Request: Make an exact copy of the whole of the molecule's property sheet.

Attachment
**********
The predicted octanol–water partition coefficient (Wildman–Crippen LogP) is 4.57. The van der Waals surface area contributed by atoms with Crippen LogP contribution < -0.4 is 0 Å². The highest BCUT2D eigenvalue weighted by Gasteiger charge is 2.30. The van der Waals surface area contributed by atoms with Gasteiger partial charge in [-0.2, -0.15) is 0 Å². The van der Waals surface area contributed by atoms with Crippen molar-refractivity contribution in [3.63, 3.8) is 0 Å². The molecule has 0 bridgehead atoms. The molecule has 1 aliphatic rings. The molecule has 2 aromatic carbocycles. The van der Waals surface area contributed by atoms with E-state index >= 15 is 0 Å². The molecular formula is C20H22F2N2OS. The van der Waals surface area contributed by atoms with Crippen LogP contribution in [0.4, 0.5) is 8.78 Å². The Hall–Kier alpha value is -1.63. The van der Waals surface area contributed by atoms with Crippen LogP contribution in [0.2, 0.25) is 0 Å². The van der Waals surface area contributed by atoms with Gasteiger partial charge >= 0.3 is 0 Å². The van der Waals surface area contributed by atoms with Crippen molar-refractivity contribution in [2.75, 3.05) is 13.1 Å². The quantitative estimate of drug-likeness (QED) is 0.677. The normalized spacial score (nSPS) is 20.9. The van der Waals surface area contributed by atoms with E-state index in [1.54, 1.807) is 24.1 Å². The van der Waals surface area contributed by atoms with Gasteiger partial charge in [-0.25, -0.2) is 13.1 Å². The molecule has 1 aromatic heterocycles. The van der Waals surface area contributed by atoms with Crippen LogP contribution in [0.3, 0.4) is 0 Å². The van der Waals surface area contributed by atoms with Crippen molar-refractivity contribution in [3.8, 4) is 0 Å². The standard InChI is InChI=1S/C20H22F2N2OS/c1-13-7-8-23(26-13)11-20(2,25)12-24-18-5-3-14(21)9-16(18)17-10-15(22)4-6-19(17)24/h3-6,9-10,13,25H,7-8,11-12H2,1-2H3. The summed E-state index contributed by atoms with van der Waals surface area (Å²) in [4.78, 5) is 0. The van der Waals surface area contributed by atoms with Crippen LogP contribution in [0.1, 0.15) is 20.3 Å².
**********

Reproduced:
The predicted octanol–water partition coefficient (Wildman–Crippen LogP) is 4.57. The van der Waals surface area contributed by atoms with Crippen LogP contribution < -0.4 is 0 Å². The highest BCUT2D eigenvalue weighted by Gasteiger charge is 2.30. The van der Waals surface area contributed by atoms with Gasteiger partial charge in [-0.2, -0.15) is 0 Å². The van der Waals surface area contributed by atoms with Crippen molar-refractivity contribution in [3.63, 3.8) is 0 Å². The molecule has 0 bridgehead atoms. The molecule has 1 aliphatic rings. The molecule has 2 aromatic carbocycles. The van der Waals surface area contributed by atoms with E-state index >= 15 is 0 Å². The molecular formula is C20H22F2N2OS. The van der Waals surface area contributed by atoms with Crippen LogP contribution in [0.4, 0.5) is 8.78 Å². The Hall–Kier alpha value is -1.63. The van der Waals surface area contributed by atoms with Crippen LogP contribution in [0.2, 0.25) is 0 Å². The van der Waals surface area contributed by atoms with Gasteiger partial charge >= 0.3 is 0 Å². The van der Waals surface area contributed by atoms with Crippen molar-refractivity contribution in [2.75, 3.05) is 13.1 Å². The quantitative estimate of drug-likeness (QED) is 0.677. The normalized spacial score (nSPS) is 20.9. The van der Waals surface area contributed by atoms with E-state index in [1.54, 1.807) is 24.1 Å². The van der Waals surface area contributed by atoms with Gasteiger partial charge in [-0.25, -0.2) is 13.1 Å². The molecule has 1 aromatic heterocycles. The van der Waals surface area contributed by atoms with Crippen LogP contribution in [0.3, 0.4) is 0 Å². The van der Waals surface area contributed by atoms with Crippen molar-refractivity contribution in [3.8, 4) is 0 Å². The standard InChI is InChI=1S/C20H22F2N2OS/c1-13-7-8-23(26-13)11-20(2,25)12-24-18-5-3-14(21)9-16(18)17-10-15(22)4-6-19(17)24/h3-6,9-10,13,25H,7-8,11-12H2,1-2H3. The summed E-state index contributed by atoms with van der Waals surface area (Å²) in [4.78, 5) is 0. The van der Waals surface area contributed by atoms with Crippen LogP contribution in [0.1, 0.15) is 20.3 Å².